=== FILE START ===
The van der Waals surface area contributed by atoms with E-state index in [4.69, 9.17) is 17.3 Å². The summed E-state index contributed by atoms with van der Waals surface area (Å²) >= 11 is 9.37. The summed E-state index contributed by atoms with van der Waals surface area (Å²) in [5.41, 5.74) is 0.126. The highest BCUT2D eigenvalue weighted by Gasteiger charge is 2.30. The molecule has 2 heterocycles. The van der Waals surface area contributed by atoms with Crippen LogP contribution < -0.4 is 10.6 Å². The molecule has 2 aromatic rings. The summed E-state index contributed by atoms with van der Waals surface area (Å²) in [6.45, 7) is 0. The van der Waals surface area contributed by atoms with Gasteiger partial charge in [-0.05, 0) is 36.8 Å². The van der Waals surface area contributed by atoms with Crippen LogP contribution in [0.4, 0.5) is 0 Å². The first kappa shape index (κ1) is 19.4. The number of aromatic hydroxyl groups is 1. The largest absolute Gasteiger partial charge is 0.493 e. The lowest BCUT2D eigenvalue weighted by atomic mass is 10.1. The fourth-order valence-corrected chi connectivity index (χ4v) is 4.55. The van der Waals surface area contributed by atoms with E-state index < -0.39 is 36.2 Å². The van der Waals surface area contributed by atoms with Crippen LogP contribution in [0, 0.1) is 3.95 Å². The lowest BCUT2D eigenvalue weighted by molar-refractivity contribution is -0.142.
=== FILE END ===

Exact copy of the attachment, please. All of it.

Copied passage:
The van der Waals surface area contributed by atoms with E-state index in [4.69, 9.17) is 17.3 Å². The summed E-state index contributed by atoms with van der Waals surface area (Å²) >= 11 is 9.37. The summed E-state index contributed by atoms with van der Waals surface area (Å²) in [5.41, 5.74) is 0.126. The highest BCUT2D eigenvalue weighted by Gasteiger charge is 2.30. The molecule has 2 heterocycles. The van der Waals surface area contributed by atoms with Crippen LogP contribution < -0.4 is 10.6 Å². The molecule has 2 aromatic rings. The summed E-state index contributed by atoms with van der Waals surface area (Å²) in [6.45, 7) is 0. The van der Waals surface area contributed by atoms with Gasteiger partial charge in [-0.05, 0) is 36.8 Å². The van der Waals surface area contributed by atoms with Crippen LogP contribution in [0.4, 0.5) is 0 Å². The first kappa shape index (κ1) is 19.4. The number of aromatic hydroxyl groups is 1. The largest absolute Gasteiger partial charge is 0.493 e. The lowest BCUT2D eigenvalue weighted by atomic mass is 10.1. The fourth-order valence-corrected chi connectivity index (χ4v) is 4.55. The van der Waals surface area contributed by atoms with E-state index < -0.39 is 36.2 Å². The van der Waals surface area contributed by atoms with Crippen LogP contribution in [0, 0.1) is 3.95 Å². The lowest BCUT2D eigenvalue weighted by molar-refractivity contribution is -0.142.